Le Havre Review


Aki Kaurasmaki’s Le Havre does for the small French village what Woody Allen’s Midnight in Paris does for its titular city. Kaurasmaki presents an uber-romantic view of the kind of community where everyone knows everyone, and baguette and stinky cheese can be bought on every corner. It seems more than a little unrealistic, but coupled with its quirky characters and gleefully over-the-top score, it becomes something unexpected: A deadpan fairytale. Though it lacks focus and feels a lot longer than it actually is, I must recommend it because of the very thin line between surprising and heartwarming that it somehow manages to walk.

In the French port city of Le Havre, shoeshiner Marcel Marx (Andre Wilms) lives a simple life. After work, he stops for groceries at the same shops, stopping to chitchat with the same people. He gets a drink of wine at the same bar, always populated with the same patrons. Then, he heads home to his loving wife, Arletty (Kati Outinen), and starts it all again the next day. But very suddenly, a series of events throws his world for a loop. First, Arletty is stricken ill and hospitalized. Treatable cancer, he’s told, is the problem, though Arletty knows the truth: Her disease is terminal. He also encounters a young Gabonese boy, Idrissa (Blondin Miguel), who snuck into the country via shipping container with his family. He’s the only one who managed to escape, and though every law enforcer within 50 miles is after him, Marcel takes pity and decides to help him make his way to London—his intended destination and the place where his mother lives. All he needs to do is outfox the steadfast and suspicious inspector, Monet (Jean-Pierre Darroussin).

Le Havre is as much a story about a place as it is about people. The film’s tone makes it unclear to me whether he has genuine affection for places like this or if he’s intending to send them up, but if it’s the latter, I think he’s failed. Le Havre makes me long for a place where everybody knows your name and wouldn’t think twice to help you when you’re in need. It sounds schmaltzy, I know, but Kaurasmaki dampens it all somewhat with dourness that feels both welcome and misplaced. As I stated earlier, the tone is a little all over the place, but it’s hard to argue with how the finished product made me feel.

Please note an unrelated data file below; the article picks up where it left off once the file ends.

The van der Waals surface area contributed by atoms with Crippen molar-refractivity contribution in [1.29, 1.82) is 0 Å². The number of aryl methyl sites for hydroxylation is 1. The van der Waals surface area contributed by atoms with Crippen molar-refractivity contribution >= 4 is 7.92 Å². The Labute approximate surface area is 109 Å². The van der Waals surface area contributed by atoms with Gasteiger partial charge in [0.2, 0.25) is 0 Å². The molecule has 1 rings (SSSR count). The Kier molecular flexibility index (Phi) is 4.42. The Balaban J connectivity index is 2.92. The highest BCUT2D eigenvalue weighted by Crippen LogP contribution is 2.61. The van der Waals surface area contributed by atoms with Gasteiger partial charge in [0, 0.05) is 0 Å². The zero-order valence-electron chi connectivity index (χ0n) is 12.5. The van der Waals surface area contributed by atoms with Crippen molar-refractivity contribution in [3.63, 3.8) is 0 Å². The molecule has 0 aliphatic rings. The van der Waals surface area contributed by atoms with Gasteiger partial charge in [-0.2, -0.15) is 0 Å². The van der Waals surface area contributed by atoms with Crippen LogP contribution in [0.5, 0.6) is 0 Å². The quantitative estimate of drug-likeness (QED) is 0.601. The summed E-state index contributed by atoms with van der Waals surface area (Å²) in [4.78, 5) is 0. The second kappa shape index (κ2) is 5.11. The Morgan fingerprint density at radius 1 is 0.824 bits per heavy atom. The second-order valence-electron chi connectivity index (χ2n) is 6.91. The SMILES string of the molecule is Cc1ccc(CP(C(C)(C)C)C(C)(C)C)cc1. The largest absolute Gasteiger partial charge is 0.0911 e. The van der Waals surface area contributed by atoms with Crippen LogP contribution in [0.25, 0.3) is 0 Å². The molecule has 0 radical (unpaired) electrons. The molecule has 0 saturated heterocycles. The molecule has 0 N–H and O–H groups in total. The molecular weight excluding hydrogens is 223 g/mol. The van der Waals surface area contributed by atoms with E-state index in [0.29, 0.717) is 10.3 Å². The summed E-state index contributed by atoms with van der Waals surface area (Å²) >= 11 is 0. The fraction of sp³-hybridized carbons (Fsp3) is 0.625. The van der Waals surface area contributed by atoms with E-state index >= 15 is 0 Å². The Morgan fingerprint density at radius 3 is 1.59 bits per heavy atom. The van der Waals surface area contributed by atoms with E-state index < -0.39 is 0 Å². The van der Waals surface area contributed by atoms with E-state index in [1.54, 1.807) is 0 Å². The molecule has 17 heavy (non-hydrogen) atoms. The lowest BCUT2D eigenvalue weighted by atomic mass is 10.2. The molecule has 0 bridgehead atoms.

It’s interesting how, on the surface, the film seems to be about Marcel’s attempts to help Idrissa, but this all fades to the background fairly quickly. Though I’m glad in a way (what Kaurasmaki does instead is much more satisfying than that story ever would be on its own), it does make the film drag in places. The director can’t ignore this thread completely, however, and though the way he concludes it is a bit obvious, it’s handled as well as it could have been.

As far as performances go, the film is full of good ones. The best is Darroussin’s as the inspector, easily the most complicated individual in the film. He’s a lot like Kevin Bacon’s character, Sean, in Mystic River. It’s clear he was once part of Marcel’s community—a place where laws aren’t maliciously broken, but they aren’t followed to a T, either. Monet gave that lifestyle up to become a law enforcer, and he isn’t well-received as a result. He’s something of a turncoat, and that title weighs heavy on him.

As Marcel, Andre Wilms doesn’t need to do a ton, but he effective conveys the film’s complicated tone. Ditto Kati Outinen and Blondin Miguel, though the former nearly disappears about halfway through, and the latter, as I’ve said, doesn’t have a ton to do throughout.

I have my doubts regarding Le Havre‘s ability to resonate, but it’s definitely a pleasant watch. It’s not all that challenging, but damn if it didn’t manage to surprise me on a few occasions. It’s a shame it didn’t get the Best Foreign Language Film citation most expected because I think it’d be a nice antidote to your typically heavy fare in that category. Alas, it was probably a little too confounding for Academy voters. Their loss.

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